1. Thanks! Exporting as tiffs is my work around right now. I admit I should give Phocus more tries but to my experience Lightroom is a little more stable when batch processing a lot of pictures, specially for catalogue jobs like this.

        Also having a problem like this, I just feel more comfortable if I can figure out what makes the difference.

        I tried to export as .tiff and the image has pure white background but when I export as .dng the background is not pure white anymore. So it does feel like Phocus did some adjustment to the file but I checked all the settings in the adjustment panel, I don’t have a single thing changed. So does this mean Phocus has some default hidden adjustment that is not in the adjustment panel?

        Thanks again for the help!

        1. Hi, I’m afraid I don’t know of any issue with phocus and DNG’s but I never have reason to use them as I’m only ever processing my RAW files in Phocus and then exporting them as tiffs to finish them off in PS. I don’t use LR or any type of cataloguing system as I just organise my RAW images and Tiff images into a folder for that particular job and date. I find Phocus very stable for batch exporting but it’s cataloging options are limited.

          1. Thanks, Karl! I also noticed a slight difference color and exposure between the .fff files from Phocus and the .3fr files directly from my X1D ii. Is that normal to have?

          2. Hi, no that shouldn’t be the case. It sounds like you may have an import profile set that isn’t ‘standard’ which means when you import files it automatically applies adjustments that have been saved.

  4. Hi Karl,

    Have you ever made the white blocks you use to place products on? They are easily available when in a professional photo studio but I am trying to make them at home out of MDF.

    Any tips?

    Thanks, Joe.

  5. We use Amari Plastics (amariplastics.com) to get our acrylic / plexiglas โ€” to get large sheets (4ft x 8ft) and just cut it to size. IF you ask nicely, they’l even cut it up for you.

  6. Great show, Karl. You guys really upped your game this week with such a limited staff.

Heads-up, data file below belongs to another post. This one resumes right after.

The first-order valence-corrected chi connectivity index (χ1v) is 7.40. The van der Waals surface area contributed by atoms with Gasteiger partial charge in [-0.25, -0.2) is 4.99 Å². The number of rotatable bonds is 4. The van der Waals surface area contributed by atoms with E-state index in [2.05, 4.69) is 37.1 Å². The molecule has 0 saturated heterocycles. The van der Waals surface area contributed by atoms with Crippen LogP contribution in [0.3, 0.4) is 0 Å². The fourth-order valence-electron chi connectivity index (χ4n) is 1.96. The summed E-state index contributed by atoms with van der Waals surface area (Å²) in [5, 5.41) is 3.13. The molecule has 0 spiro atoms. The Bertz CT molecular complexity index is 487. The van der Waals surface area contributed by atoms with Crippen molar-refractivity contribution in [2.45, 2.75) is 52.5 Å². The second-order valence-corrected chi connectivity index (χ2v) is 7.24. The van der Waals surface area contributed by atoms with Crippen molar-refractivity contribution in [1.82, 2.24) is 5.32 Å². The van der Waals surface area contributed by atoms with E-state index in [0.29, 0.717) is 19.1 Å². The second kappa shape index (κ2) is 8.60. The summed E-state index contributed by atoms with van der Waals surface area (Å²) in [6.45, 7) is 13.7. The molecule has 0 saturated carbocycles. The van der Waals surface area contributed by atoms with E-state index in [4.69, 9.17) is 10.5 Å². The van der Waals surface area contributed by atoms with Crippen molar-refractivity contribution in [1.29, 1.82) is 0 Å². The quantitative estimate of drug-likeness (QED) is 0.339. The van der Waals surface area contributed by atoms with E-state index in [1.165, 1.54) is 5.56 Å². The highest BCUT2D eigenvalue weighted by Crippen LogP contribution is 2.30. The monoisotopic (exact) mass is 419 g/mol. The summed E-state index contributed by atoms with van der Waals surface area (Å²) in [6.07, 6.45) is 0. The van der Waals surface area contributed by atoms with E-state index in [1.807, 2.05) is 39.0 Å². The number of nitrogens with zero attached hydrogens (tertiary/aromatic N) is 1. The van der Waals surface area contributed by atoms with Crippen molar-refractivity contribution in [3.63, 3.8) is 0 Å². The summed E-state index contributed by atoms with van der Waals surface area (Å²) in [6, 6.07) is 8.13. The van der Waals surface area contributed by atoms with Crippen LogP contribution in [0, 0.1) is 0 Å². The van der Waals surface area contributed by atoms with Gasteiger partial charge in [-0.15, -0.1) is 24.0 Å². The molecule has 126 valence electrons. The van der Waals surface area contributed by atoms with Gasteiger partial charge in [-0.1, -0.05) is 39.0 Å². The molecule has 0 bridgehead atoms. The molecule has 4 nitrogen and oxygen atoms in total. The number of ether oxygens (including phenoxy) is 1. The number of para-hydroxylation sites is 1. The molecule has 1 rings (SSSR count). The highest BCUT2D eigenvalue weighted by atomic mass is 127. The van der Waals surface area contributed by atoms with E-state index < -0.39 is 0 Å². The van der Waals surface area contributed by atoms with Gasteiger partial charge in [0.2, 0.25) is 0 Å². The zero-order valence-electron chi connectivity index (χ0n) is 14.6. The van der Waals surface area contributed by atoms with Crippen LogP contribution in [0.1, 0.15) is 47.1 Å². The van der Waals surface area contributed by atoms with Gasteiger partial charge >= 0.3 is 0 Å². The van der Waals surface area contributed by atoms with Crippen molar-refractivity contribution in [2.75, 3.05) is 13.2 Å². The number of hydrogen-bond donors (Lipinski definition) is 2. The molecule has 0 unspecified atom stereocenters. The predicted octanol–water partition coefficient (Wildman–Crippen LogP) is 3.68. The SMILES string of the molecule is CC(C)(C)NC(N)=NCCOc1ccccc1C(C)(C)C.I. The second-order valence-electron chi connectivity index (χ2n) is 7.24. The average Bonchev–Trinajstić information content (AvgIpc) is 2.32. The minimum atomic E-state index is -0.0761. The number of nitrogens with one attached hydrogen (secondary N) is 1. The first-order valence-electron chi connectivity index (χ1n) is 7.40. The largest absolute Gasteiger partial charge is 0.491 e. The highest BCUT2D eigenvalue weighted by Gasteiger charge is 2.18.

This might be helpful to some, since everyone has an IKEA shelf: I’ve been using 2 Kallax 4 cube 77cm shelves from IKEA that I had laying around. I put wheels on them so they roll around my little studio and they are great for holding reflectors and such on the shelves and sturdy enough to hold glass or mdf on top.

    1. Thanks for the tipp James.
      By the way. The wheels for the kallax are also available from this furniture store ๐Ÿ˜‰

  7. In case anyone finds this useful: stackable, plastic crates can be bought cheaply to use instead of Karl’s bespoke white boxes. The advantage of these crates is that they come in different heights, so buying a selection cheaply gives lots of different heights. They often get sold in sets of several too, which makes them even more economical. Just an idea …

  8. Looking forward to the upcoming product shoots you mentioned. My product shots sell my products. Thatโ€™s why I subscribed. Plus all my product movies have improved from what Iโ€™m learning about stills on this site. Iโ€™m getting a fantastic return on my money spent here. Thank you! Thanks to your staff as well.

    Iโ€™d love to hear what next weekโ€™s guest has to say about product videos. The marketplaces you mentioned in this video Etsy, Shopify, (eBAY too?) are allowing short videos. Etsy is pushing them with guidelines for sellers etc.

    Thanks for balancing being supportive with being unfiltered, Karl. Iโ€™ve watched every replay since I subbed last month. Not only do I fast forward past the intro music, I watch at 1.75x speed. What a time to be alive! ๐Ÿ˜‡

    1. Hi MxGyrus, great stuff and glad to hear you’re enjoying the platform. Don’t watch the playbacks too speeded up or you might miss one of my jokes ๐Ÿ™‚

  9. I found this video useful if I had a) a studio with similar amount of space and B) the finance to purchase the props.
    Are there any videos, by you Karl, for those who are in smaller spaces and without the props and with a smaller budget?

    1. Ruby LDN: A table with a white surface, 4 cubic glass washers (approx. 15cm high), a sheet of glass from a picture frame (Danger: breakable!).

      You do the Set an Shooting as Karl described it. You can also this shoot with camera flashes ๐Ÿ˜‰
      Good luck an enjoy it.

    2. Hi, you don’t need a huge amount of space to do this set up but you do need some basics of the required props and kit, that’s unavoidable. You can’t cook a pizza without an oven.

  10. Thanks Karl for this lesson. What do you make to bigger Objects (1,5m and more)? A bigger sheet

    1. Hi Patrick, thank you. No it’s not feasible with very large products unfortunately these would need to be shot on the ground or a more stable surface and cut out.

  11. Are you serious??? I had to wait 35 minutes for this archived program to start!!! Why don’t you trim the beginning???

    1. We do trim the beginning Christopher the following day so it will be done today. Unfortunately we can’t have all the staff working all hours because you were unable to use the fast forward button on the video player?! You know from experience this is the case because you have mentioned it many times that there is a 30min lead up to the live shows that is necessary to test the broadcast equipment is working before we go live, so you should know you can just fast forward 30mins. And please don’t start throwing the customer is always right stuff at me as this is Karl you’re talking to and you know that won’t wash. It will be trimmed today as always, within 24 hours of the live show.

      1. Some people may have the KTE Website confused with FedEx Same-Day delivery? The fact that you even post the live pre-edited video replays at all the same day is a miracle… nobody does it better!